# has generated a considerable interest in some applied maths and
# image registration communities.
#
# This algorithm showcases the typical features of state-of-the-art
# methods in the field of medical image registration (major conference
# on the topic : MICCAI) :
#
# - "small" datasets, but each image has a large memory footprint
# (say, 256x256x256 images, or >50,000 triangles for a segmented
# brain surface).
#
# - "diffeomorphic" (that is, tearing-free) registration algorithms,
# which iterate a simple linear algebra operation on the data.
# Here, we iterate a matrix-vector product + pointwise division,
# but other pipelines will flow a vector field through time [t, t+dt]
# using an ODE step such as Euler (simplistic) or Runge-Kutta, etc.
#
# - output is a matching score, whose gradient shall be used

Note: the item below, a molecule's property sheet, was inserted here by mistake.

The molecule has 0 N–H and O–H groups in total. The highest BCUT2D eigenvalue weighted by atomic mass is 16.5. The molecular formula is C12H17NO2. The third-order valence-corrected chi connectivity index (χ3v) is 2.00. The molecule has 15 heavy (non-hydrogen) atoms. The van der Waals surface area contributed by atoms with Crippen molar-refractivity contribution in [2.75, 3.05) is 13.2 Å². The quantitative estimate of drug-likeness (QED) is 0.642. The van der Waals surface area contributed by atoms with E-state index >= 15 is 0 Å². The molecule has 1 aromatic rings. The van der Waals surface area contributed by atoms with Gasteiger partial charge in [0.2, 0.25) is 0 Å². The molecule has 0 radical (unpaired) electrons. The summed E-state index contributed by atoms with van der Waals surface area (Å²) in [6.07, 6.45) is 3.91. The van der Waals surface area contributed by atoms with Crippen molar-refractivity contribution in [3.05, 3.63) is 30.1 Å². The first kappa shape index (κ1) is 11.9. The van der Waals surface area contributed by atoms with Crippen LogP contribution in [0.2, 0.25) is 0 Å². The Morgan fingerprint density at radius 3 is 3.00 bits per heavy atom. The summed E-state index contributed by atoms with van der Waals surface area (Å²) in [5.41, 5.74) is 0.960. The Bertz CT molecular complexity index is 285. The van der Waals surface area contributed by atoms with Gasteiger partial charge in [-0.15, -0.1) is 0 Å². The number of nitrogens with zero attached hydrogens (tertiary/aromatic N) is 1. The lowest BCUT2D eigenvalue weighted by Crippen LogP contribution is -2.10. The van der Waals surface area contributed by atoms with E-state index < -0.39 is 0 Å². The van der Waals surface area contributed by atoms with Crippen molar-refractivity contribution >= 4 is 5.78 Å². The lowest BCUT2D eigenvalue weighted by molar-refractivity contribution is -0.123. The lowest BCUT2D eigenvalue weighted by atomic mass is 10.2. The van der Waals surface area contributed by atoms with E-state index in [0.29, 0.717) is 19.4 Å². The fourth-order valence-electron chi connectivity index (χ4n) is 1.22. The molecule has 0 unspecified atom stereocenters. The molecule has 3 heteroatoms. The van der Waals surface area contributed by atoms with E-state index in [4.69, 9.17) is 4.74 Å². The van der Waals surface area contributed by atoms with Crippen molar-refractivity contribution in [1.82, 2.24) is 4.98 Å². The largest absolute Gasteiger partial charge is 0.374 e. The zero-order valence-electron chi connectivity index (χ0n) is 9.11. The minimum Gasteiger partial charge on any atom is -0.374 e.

# to update the registration.
#
K = _k( X, Y, .5) # Gaussian Kernel matrix (Npoints-by-Npoints), reg. param. = .5
A = Variable(torch.ones( NPOINTS ).type(dtype), requires_grad = False)
B = Variable(torch.ones( NPOINTS ).type(dtype), requires_grad = False)
for it in range(1000) :
A = P / (K @ B)
B = Q / (K.t() @ A)
# Gamma_ij = a_i * b_j * k( x_i , y_j )
Gamma = (A.unsqueeze(1) @ B.unsqueeze(0)) * K
Cost = torch.sum( Gamma * _squared_distances(X,Y) )
# The above cost can be used as a distance measure between
# the unlabeled points clouds X and Y.
print(Cost)
# In practice, target Y is fixed
# and we're looking for the X-gradient of the Cost.
dX = torch.autograd.grad( Cost , X )
print(dX)
```

Problem: if NPOINTS is too large, you will get a GPU memory overflow.

```
RuntimeError: cuda runtime error (2) : out of memory at /opt/conda/conda-bld/pytorch_1503968623488/work/torch/lib/THC/generic/THCStorage.cu:66
```

In theory, Pytorch, TF or Theano should be gifts from heaven for our community, as gradients of the models don’t have to be manually computed anymore. However, in practice, all of the researchers who toyed with autograd libraries faced a huge **memory** problem.

Indeed, as evidenced by the example above, our methods make an intensive use of :

- “for” loops (10-1000 iterations) whose gradients is the key output of our algorithms (using a volatile flag is not an option).